In the following example, the first command delivers a list of all grain names on all minions, whereas the second command provides their values, as seen in Figure 4:

sudo salt "*" grains.ls
sudo salt "*" grains.items
Figure 4: By design, Salt recognizes numerous important attributes of a system on which a compatible minion is running.

Sometimes you only need certain information, so you only need to retrieve single grains, such as the operating system:

$ sudo salt "*" grains.item os
deb7:
  os: Debian
linux-x3b4.site:
  os:openSUSEfedora23.fritz.box:
  os: Fedora

Furthermore, minions can be addressed on the basis of grains, which makes it possible to target minions across several relevant conditions, such as those with a specific CPU architecture or those with 984MB of working memory that do not have the same name as the openSUSE test system:

$ sudo salt -G "cpuarch:x86_64" test.ping
$ sudo salt -C "mem_total:984 and not linux-x3b4.site" test.ping

By default, Salt has been designed to define a few important grains, but in many cases, it will make sense to add your own definitions (e.g., with information about the computers' locations or roles). SaltStack lends support with its comprehensive documentation [8].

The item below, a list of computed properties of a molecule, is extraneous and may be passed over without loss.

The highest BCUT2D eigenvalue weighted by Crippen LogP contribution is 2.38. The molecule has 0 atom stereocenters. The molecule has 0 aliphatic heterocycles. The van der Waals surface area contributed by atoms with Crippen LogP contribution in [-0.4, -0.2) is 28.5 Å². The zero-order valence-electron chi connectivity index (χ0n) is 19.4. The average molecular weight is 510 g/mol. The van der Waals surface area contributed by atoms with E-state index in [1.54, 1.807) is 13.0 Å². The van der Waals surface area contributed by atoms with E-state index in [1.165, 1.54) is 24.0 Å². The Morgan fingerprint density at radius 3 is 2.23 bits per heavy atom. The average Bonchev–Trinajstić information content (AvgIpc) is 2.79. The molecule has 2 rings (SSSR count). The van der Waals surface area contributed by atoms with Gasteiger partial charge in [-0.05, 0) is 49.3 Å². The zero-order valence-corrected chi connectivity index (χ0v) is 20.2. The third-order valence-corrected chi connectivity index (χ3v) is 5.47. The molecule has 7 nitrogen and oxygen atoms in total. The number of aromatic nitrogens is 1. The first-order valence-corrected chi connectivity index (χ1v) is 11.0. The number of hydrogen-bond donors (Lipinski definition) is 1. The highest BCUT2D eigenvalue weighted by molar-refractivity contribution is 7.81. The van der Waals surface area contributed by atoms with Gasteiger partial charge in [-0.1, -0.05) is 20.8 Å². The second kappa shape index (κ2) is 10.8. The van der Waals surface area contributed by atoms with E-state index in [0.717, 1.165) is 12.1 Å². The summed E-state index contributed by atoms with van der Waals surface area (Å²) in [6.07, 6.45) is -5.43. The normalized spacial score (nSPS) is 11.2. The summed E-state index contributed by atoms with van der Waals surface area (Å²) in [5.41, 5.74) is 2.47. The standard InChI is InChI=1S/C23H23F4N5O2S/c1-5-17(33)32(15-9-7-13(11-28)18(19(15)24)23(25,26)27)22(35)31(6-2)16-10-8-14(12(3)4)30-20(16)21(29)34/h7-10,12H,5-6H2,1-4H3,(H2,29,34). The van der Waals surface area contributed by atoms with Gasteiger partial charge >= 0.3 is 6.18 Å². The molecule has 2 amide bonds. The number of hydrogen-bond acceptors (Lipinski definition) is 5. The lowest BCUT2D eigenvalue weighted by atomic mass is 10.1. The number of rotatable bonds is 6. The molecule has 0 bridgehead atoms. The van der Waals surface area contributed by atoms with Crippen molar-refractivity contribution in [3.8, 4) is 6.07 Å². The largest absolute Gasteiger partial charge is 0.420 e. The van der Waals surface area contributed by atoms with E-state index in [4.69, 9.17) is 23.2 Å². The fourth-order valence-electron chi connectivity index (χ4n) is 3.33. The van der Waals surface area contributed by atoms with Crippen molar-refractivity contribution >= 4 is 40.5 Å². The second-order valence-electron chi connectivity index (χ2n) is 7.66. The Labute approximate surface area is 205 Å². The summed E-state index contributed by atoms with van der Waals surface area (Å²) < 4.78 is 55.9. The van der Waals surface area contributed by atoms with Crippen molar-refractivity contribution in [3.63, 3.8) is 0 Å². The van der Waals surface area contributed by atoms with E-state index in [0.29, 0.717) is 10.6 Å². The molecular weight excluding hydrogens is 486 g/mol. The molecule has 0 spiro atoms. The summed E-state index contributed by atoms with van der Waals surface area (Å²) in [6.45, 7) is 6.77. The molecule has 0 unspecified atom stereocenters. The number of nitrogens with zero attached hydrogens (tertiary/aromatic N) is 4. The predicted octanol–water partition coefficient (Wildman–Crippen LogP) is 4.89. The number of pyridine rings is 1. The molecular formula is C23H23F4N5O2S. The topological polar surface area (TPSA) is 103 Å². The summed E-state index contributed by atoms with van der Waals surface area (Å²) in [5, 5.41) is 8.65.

Variety of Modules

Although SaltStack lets you send shell commands directly to minions, in practice most administrators will tend to rely on pre-made modules that cover a multitude of scenarios, from managing users or packages to interacting with databases. All of the modules offer commands tailored for the various platforms and options for processing the output if needed. For this reason, you will want to give modules preference over shell commands, as long as they offer the desired functionality.